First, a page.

The top line summary is
- After several false starts, a new beginning around the corner
- Hydrogen suppliers are becoming cleaner……..to slowly
- Expanding the reach of hydrogen use
- Governments need to scale up ambitions and support demand creation
- Low-carbon Hydrogen can become competitive within the next decade
- Meeting climate pledges require faster and more decisive action.
- More vital international co-operation: a key leaver for success.
The IEA policy recommendations for the near term are:
- Develop strategies and roadmaps on the role of Hydrogen in energy systems
- Create incentives for using low-carbon Hydrogen to displace fossil fuels
- Mobilize investment in production, infrastructure and factories
- Provide strong innovation support to ensure critical technologies reach commercialization soon
- Establish appropriate certification, standardization and regulations
A page covers these top-line summaries and policy recommendations that give you the detailed thinking behind these by following this link to the Executive Summary page.
The IEA report provided a fairly comprehensive report on how the Electrolysis deployment is progressing. To quote:
“Water electrolysis is an electrochemical process that uses electricity to split water (H2O) into Hydrogen (H2) and oxygen (O2). In 2020, this process accounted for ~0.03% of hydrogen production for energy and chemical feedstocks.27 Of installed global electrolyzer capacity of 290 MW, more than 40% is based in Europe with the next-largest capacity shares in Canada (9%) and China (8%).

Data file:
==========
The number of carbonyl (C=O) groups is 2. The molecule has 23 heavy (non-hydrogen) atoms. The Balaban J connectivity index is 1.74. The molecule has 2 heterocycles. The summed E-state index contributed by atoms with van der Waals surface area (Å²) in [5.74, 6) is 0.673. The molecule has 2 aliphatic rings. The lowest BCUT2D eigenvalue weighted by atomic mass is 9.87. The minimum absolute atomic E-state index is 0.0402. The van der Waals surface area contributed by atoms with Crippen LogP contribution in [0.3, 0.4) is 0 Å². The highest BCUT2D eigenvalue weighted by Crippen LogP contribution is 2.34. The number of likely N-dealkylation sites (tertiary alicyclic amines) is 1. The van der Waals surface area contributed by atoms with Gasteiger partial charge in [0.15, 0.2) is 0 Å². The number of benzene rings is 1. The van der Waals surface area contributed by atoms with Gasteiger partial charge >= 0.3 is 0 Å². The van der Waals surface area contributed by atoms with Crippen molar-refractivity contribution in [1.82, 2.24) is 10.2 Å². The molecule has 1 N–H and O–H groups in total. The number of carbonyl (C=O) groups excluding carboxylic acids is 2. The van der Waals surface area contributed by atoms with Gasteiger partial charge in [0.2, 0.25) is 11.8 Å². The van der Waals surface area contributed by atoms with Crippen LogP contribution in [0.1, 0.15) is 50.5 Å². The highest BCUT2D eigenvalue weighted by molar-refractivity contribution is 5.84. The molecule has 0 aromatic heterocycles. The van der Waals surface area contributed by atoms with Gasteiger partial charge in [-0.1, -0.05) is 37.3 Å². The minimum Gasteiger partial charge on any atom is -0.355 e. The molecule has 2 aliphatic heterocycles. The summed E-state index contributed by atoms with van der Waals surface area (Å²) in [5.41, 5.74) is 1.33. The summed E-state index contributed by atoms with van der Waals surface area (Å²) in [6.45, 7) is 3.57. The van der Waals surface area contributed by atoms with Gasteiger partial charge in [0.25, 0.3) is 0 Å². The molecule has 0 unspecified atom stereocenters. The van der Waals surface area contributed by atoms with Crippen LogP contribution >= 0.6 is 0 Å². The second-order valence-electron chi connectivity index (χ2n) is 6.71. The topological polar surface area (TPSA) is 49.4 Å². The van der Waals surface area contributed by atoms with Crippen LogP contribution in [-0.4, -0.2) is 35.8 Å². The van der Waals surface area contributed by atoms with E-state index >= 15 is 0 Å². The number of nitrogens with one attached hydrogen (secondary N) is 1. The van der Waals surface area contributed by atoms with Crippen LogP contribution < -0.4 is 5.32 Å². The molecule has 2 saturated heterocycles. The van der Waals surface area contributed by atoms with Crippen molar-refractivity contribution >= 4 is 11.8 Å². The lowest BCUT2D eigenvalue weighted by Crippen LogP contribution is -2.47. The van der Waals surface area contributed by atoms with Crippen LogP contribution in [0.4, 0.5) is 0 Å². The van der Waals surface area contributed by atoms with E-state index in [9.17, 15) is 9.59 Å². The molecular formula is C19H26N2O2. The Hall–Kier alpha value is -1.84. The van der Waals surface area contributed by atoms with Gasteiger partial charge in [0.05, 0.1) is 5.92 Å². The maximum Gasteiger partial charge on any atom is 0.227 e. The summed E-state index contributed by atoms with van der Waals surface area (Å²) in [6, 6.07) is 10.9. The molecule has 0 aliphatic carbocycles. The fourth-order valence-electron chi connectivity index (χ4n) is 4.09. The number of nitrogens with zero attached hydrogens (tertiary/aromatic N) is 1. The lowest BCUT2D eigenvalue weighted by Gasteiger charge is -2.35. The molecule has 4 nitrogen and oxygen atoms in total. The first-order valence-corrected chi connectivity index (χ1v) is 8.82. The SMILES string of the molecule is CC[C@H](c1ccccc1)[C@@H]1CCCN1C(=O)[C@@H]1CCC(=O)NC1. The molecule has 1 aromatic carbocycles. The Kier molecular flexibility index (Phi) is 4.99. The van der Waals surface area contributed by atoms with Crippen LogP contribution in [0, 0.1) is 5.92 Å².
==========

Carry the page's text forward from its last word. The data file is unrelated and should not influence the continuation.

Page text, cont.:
Four leading electrolyzer technologies exist today: Alkaline, proton exchange membrane (PEM); solid oxide electrolysis cells (SOECs); and anion exchange membranes (AEMs) (see Emerging Technologies below for more on SOECs and AEMs). Alkaline electrolyzers dominate with 61% installed capacity in 2020, while PEMs have a 31% share. The remaining capacity is of unspecified electrolyzer technology and SOECs (installed capacity of 0.8 MW).”
The rising concerns of PEM Electrolysers precious metals is a growing worry. Current materials for electrode catalysts (platinum, iridium), bipolar plates (titanium) and membrane materials are expensive, and presently overall costs for PEMs (USD 1 750/kW) are higher than for alkaline electrolyzers (USD 1 000-1 400/kW). Additionally, PEM systems currently have a shorter lifespan.
The technology challenges to bring down costs and resolve technologies that make up the final hydrogen solution are formidable and can have a twenty-year need to be fully resolved.
We do have an inevitable reality in our deployment. It is not going to scale or giving the needed scale!
In the optimistic tone of IEA comparing their Net-zero Emissions Scenario, capacity requirements in 2030 are 850 GW, some nine times the project pipeline when including early development stages. Despite such significant gaps, current efforts are a sound basis for expanding and accelerating deployment, raising ambition as new projects are developed. More countries build Hydrogen into their national strategies.